The Men Of Flamenco: Meet The Dancers Who Turn Gender-Based Traditions Upside Down

The Men Of Flamenco Dance Are More Beautiful Than You Could Imagine

When conjuring images of flamenco dancers, one generally imagines the cascading skirts and deep red ensembles of the female performers. The layers of ruffled material move just as feverishly as the dancers' heels, and we can't help but revel in both the women's stunning costumery and graceful skill.

However, a photographer by the name of Ruven Afanador has reminded us that the men of flamenco are anything but secondary. In his new publication, Ángel Gitano, he captures the emotive faces and physically formidable bodies of the male performers in sharp, black-and-white beauty. From an impressive pompadour to a mustachioed man in a dust-covered dress, the portraits stretch and transform representations of gender in folkloric tradition.


Flamenco originally sprang from the depths of Andalusia in southern Spain, combining dance, music and song in a style heavily influenced by Romani (gitano means "gypsy") and Arabic culture. There are over 50 different palos (or flamenco styles) in existence, though around a dozen remain the most popular today. Sometimes they involve lyrics, other times guitar accompaniment or handclaps, while practices incorporating microtonality, rhythmic irregularities and portamento apply to all. Historically, the genre of performance was split by gender -- with dances like the Farucca intended for men only. But with time, flamenco dancers have blurred the lines separating male and female performers.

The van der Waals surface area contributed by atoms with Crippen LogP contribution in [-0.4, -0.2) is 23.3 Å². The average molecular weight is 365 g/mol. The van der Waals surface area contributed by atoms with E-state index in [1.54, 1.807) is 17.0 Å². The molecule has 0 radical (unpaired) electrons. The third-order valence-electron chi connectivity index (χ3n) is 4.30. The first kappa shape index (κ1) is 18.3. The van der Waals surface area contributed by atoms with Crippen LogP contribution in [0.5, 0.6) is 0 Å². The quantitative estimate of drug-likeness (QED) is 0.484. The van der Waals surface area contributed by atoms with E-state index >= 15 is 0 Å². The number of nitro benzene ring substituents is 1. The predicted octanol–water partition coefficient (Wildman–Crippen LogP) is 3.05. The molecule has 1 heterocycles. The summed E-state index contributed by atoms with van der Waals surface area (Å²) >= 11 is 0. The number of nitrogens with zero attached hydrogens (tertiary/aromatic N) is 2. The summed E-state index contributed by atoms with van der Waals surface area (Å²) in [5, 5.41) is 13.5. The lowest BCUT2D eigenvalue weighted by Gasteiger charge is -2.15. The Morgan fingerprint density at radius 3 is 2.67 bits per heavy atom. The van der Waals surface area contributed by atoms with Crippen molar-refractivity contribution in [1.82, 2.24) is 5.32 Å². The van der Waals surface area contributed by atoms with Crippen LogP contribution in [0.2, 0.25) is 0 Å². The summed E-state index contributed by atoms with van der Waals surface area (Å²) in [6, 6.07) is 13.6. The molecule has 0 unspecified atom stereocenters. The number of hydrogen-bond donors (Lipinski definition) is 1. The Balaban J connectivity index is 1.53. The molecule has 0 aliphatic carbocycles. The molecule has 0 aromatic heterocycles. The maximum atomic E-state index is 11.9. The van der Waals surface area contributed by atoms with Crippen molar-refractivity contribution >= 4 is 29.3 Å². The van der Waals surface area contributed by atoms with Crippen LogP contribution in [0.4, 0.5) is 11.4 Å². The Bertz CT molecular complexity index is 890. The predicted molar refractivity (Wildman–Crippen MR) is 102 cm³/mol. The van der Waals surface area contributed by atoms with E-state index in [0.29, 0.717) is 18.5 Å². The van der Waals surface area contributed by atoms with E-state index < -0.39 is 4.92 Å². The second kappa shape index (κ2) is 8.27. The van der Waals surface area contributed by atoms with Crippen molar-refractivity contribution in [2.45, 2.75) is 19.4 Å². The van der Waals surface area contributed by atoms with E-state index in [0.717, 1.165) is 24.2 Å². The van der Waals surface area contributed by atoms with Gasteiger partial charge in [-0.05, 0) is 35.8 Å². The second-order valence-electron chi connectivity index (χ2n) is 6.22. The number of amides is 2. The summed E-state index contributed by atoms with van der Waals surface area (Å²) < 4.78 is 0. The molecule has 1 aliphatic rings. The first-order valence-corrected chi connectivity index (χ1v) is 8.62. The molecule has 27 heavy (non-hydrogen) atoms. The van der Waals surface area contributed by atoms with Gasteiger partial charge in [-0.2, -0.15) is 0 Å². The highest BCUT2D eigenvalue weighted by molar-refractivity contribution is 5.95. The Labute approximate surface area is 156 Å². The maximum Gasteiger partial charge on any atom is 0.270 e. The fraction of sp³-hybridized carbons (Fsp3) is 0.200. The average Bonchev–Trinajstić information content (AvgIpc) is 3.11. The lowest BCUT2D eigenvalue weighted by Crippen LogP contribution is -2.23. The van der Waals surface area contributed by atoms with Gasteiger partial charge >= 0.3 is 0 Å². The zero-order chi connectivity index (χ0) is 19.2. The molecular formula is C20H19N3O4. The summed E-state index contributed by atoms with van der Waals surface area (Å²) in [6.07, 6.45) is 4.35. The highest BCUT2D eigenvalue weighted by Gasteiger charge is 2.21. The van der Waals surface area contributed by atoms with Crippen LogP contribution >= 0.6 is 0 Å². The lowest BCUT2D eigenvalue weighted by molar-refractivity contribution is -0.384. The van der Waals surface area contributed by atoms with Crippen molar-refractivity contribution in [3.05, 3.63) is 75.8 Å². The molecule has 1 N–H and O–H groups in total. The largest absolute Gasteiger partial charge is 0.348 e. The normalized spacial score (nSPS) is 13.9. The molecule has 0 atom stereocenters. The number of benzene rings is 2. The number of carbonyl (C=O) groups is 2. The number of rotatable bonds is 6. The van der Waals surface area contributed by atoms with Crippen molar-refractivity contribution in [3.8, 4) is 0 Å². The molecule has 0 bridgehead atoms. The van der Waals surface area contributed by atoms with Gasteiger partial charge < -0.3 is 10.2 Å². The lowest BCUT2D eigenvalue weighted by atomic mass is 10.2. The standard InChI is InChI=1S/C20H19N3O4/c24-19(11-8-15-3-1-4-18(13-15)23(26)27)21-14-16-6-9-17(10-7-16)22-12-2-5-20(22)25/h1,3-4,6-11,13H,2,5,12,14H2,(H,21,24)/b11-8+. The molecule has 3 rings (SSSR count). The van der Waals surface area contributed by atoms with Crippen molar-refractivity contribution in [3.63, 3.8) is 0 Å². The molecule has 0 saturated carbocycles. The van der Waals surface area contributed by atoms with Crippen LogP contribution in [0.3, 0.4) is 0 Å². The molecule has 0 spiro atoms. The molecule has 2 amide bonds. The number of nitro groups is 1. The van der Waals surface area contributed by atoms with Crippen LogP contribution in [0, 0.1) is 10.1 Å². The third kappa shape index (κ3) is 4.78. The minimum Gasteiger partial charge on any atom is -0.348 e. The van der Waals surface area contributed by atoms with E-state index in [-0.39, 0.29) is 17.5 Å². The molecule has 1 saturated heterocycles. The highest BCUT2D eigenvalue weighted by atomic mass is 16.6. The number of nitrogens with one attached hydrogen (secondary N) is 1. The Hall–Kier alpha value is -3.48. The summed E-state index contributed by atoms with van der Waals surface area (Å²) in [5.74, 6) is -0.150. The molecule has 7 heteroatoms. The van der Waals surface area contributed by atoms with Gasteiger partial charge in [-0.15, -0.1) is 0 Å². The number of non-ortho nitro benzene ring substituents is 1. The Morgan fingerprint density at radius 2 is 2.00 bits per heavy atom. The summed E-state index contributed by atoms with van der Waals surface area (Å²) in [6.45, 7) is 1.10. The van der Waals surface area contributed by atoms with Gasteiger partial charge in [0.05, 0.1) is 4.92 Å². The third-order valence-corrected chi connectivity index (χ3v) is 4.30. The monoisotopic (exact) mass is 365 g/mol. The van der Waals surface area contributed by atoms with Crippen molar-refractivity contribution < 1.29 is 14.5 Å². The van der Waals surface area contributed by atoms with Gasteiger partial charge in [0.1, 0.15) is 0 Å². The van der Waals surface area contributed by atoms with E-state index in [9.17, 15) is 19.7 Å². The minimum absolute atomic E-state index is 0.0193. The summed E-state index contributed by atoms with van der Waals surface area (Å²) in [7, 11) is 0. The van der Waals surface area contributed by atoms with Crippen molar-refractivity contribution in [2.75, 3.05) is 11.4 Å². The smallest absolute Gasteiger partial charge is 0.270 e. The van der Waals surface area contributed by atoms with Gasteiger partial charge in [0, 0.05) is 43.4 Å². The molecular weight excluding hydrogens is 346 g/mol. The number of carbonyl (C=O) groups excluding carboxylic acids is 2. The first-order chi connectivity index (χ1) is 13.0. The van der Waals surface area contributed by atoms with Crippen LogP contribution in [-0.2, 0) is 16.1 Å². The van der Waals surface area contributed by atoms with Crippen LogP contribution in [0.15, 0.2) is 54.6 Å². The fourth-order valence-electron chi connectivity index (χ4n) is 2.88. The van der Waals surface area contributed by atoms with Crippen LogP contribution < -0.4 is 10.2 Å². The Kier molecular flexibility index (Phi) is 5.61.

Afanador's previous compilation of photographs, Mil Besos, concentrated on the surreal power of women in flamenco. Nearly five years after the publication of that work, he's releasing a companion collection that focuses on the men. Shot in Andalusia, the images are erotic and irreverent, juxtaposing the eccentric machismo of older performers with the delicate strength of younger, sometimes naked men. His lens often puts the viewer in a position of voyeur, as the subjects of the photographs seem well aware that an outsider is amongst them. Together, the images give a rarely seen glimpse into a centuries-old art form.

Ruven Afanador's Ángel Gitano: The Men of Flamenco will be published by Rizzoli in November of 2014 with a foreword by Diane Keaton.

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